A lot of seemingly charming and cute canine behavior may have a not-so-pleasant root cause. Shadow chasing, for example, is totally normal--unless it becomes so compulsive that your pup does it constantly, no matter what you do to tempt him away from the activity. If you notice that this is the case, don't dismiss it as being just a harmless little quirk. Shadow chasing in dogs can indicate something a bit more serious: compulsive behavior.
If you notice your doggie engaging in any behavior repetitively or obsessively, pay closer attention to it. Your dog may be exhibiting signs of an obsessive-compulsive disorder. When a dog seems to partake in a behavior with no obvious or easily understandable motive or outcome, it may be an urge that is beyond his control -- essentially a compulsion. Compulsive behaviors may vary in degrees of severity. In especially powerful cases, it may be tough to snap a dog out of the behavior while in progress.
Shadow chasing is a classic example of a compulsive behavior in doggies. If your dog incessantly chases after her own shadowy figure all night, to the point that it disrupts her life and perhaps even yours, compulsion may be at fault. According to the ASPCA, compulsive behaviors such as shadow chasing can be so damaging that they can even prevent dogs from going to sleep. Compulsion may lead to extreme fatigue in canines.
Compulsive behavior such as shadow chasing usually arises out of stress and anxiety issues in dogs. A dog who is cooped up in a small, cramped room all hours of the day may turn to shadow chasing. A dog who suffered extreme abuse in the past may also become compulsive. Whether due to intense household conflict or stress and loneliness due to a new baby's arrival, a dog may resort to shadow chasing as a means of coping with life feeling out of control and uncertain.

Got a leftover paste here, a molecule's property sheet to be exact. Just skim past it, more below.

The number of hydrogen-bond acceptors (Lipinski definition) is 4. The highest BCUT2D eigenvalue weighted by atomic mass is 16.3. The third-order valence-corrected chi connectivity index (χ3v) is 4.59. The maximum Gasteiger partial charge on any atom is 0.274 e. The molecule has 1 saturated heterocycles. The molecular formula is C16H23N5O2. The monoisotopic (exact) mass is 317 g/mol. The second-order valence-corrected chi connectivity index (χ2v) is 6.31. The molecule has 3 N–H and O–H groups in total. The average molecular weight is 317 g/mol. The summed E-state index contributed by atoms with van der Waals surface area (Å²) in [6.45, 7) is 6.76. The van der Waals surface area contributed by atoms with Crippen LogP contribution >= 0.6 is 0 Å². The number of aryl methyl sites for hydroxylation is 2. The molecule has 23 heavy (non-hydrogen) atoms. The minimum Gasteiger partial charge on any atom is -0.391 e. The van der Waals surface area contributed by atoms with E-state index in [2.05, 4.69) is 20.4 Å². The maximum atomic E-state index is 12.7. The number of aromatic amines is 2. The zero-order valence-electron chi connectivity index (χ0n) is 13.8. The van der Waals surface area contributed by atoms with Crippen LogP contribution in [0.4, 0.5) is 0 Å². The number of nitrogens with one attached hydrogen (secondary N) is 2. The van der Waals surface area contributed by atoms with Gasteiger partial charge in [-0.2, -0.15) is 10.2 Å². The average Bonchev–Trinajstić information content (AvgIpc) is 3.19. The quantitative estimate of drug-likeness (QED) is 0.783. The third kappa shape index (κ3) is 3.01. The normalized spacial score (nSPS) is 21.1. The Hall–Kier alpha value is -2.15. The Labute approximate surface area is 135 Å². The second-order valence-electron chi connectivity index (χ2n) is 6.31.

Other Compulsive Behaviors
Dogs may display compulsive behaviors in a variety of different ways. Apart from shadow chasing, other relatively common compulsive patterns in canines are spinning, running after lights, nonstop licking, tail chasing, fly snapping, circling, pacing, inordinate water drinking, consumption of inedible items, barking, digging and sucking of the region between the hips and the ribs. If your dog is participating in any of these behaviors obsessively, it may be a sign that something is seriously amiss, so take note.
You are certainly not helpless in handling a dog's shadow chasing compulsion. Promoting a dog's mental well-being and physical fitness may go a long way in curbing a compulsive habit, whether you encourage your pet to partake in a minimum of half an hour of aerobic activity a day or play brain-stimulating interactive puzzle games with him. From a simple and brisk walk around the park every night to encouraging your pet to hunt for hidden yummy treats around your house, do what you can to curb your dog's compulsions. A little extra love and attention also may work. If your dog's situation is especially serious, ask your veterinarian for recommendations of any qualified pet behaviorists near you.
By Naomi Millburn
The Merck Veterinary Manual: Behavioral Problems of Dogs
The Merck Veterinary Manual: Glossary of Behavioral Terms
ASPCA: Compulsive Behavior in Dogs
The Atlantic: Canine Compulsive Disorder Brings OCD Into Focus
About the Author
Naomi Millburn has been a freelance writer since 2011. Her areas of writing expertise include arts and crafts, literature, linguistics, traveling, fashion and European and East Asian cultures. She holds a Bachelor of Arts in American literature from Aoyama Gakuin University in Tokyo.